The natives tend towards neutral colors.  Lots of white, some variation of beige and black.  And white high-top Converse.   My bright purple and pink were definitely out of sync. As a rule, white is a color I refuse to wear.  I tend to spill something on it, like an entire bottle of Coke.

After the first couple of days things eased out.  A random stranger at the “beach” started up a conversation.  The Amnesty International boys whose faces lit up to talk to a native English speaker.  The girl at the Lush store who taught me to say “my name is Alyson.”  (Jag heter Alyson. In case you’re curious.) I found it easiest to start conversation with a very clear “hello,” there is no mistaking that.  If someone spoke to me I smiled and said “I’m sorry, I don’t understand Swedish.”  Except for the older woman in the yarn store, they were all able to switch to English.

As for being too American, that feeling faded.  My friend shook his head in amusement every time he saw me chatting with some random stranger.  While I am an American, I’ve always been a little loud and a little bright.  I rather like that about myself.

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Intro posts are the Universe’s way of asking, “are you sure you want to do this?”  If you can get through the first post the rest, well it might not be cake, but the ice has been broken and we can finally get underway.  At least this is how I feel about writing the first of anything: first paragraph of a paper, bio for a new group, the first post of a blog.

I’ve done a fair bit of traveling in my life.  Until I was 15 my dad was an officer in the US Navy.  Like most military brats, I moved when my dad’s tour of duty was over. On average, we moved every 2 years.  Some places we lived longer than other.  The shortest time living somewhere was 10 months in Alabama and the longest being nearly 5 years in Hawai’i.  When my dad retired my family moved back to St. Louis, which is where my folks are originally from.  After graduating from college, I stayed in St. Louis as well.  At least that’s where my mailing address is.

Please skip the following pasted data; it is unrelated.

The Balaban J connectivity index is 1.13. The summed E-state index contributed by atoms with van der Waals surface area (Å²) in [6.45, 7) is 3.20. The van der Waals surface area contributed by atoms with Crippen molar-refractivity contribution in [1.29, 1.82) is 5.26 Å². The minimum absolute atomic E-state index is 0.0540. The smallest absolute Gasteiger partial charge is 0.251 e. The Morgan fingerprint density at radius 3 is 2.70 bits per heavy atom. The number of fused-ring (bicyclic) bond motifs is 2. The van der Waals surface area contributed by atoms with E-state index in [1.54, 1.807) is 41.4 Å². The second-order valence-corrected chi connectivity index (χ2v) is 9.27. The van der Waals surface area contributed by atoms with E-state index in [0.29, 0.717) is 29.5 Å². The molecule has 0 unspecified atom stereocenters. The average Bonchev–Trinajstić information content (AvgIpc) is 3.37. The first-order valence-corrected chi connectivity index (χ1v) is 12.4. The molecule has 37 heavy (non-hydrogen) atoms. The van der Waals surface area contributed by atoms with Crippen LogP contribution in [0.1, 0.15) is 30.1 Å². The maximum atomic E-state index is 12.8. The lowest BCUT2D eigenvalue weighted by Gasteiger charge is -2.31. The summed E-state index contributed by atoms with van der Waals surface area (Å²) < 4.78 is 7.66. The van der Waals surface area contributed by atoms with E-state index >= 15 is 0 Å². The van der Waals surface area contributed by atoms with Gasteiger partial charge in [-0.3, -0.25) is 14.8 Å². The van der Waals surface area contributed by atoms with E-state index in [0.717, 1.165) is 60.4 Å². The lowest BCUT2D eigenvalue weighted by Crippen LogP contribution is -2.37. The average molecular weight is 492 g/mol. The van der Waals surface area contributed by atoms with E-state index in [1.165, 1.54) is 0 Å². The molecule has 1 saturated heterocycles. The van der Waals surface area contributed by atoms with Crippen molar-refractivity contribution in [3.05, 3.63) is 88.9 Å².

This is going to be a place to put my accounts of either living or visiting a place.  Some details have been lost to the passage of time and some places will be from the perspective of a child.  Not everything will be looking so far in the past.  I have several trips planned for this summer, including my first trip out of the country.  I also do a bit of traveling of traveling for my job.

So what does the picture have to do with anything?  That is the squadron patch for the “Screaming Eagles,” which was my dad’s last flight squadron .  There are many other patches that were on my dad’s flight jacket over the years but this is the one I remember the most clearly.  My father often wears a medallion that was based off of that patch.